Why does the human body spark so much interest?
Why are magazines, newspapers, films and ads... full of images of naked or partially naked bodies?
Why are so many writers, artists in general and photographers in particular so often inspired by nudity? The representation of the human body became a classic exercise in fine art, and the nude has always been of particular interest to artist since the very beginning.
Some photographers know that their work can propel them into endless criticism about their representation of the human body. Storms of controversy greeted many projects for years.
It is always the perception of a transgression of conventional representations of the body that sparks the flame, especially notions related to sexuality.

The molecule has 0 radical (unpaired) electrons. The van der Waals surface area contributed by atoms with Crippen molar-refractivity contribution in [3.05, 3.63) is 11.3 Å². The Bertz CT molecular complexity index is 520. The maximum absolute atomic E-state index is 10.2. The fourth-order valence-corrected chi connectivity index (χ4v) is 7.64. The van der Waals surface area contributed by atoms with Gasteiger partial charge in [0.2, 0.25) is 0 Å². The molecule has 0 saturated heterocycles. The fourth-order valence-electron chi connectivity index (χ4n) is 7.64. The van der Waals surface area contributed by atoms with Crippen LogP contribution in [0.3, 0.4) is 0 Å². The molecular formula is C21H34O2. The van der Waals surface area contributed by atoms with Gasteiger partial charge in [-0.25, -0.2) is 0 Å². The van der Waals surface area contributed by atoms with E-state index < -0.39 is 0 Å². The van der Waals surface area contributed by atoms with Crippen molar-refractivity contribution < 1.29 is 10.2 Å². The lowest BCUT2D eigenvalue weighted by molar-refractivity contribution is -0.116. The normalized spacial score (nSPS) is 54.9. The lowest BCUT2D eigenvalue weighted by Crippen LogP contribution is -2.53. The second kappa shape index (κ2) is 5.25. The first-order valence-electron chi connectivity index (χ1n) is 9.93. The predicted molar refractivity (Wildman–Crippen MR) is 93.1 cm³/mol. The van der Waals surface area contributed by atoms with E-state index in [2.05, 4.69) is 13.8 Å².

Photography has had a profound impact on the evolution of the perception of the body for more than a century. It has fully contributed to the exploration of human anatomy and morphology, as well as to the collective erotic imagination.
This article presents a selection of essential photographs from the 19th century to the present day to explain the evolution of nude photography thanks to the talent of major photographers.
The nude, an ancient tradition among the consecrated arts, has struggled to gain recognition or even the right to feature as a photographic genre for a very long time, although it is probably as old as its invention.
Some 'righteous people' at the time excluded even the hypothesis of its existence, even when medical oriented images where commonly accepted.
Despite the fact that photographers at the time, often trained painters, reproduced the postures of classical paintings and ancient sculptures (they had a predilection for an academic approach), photography shocked because of its realism. It was thought to desecrate artistic convention, criticized for not showing naked goddesses, but simply undressed women.
Auguste Belloc (French 1800-1867)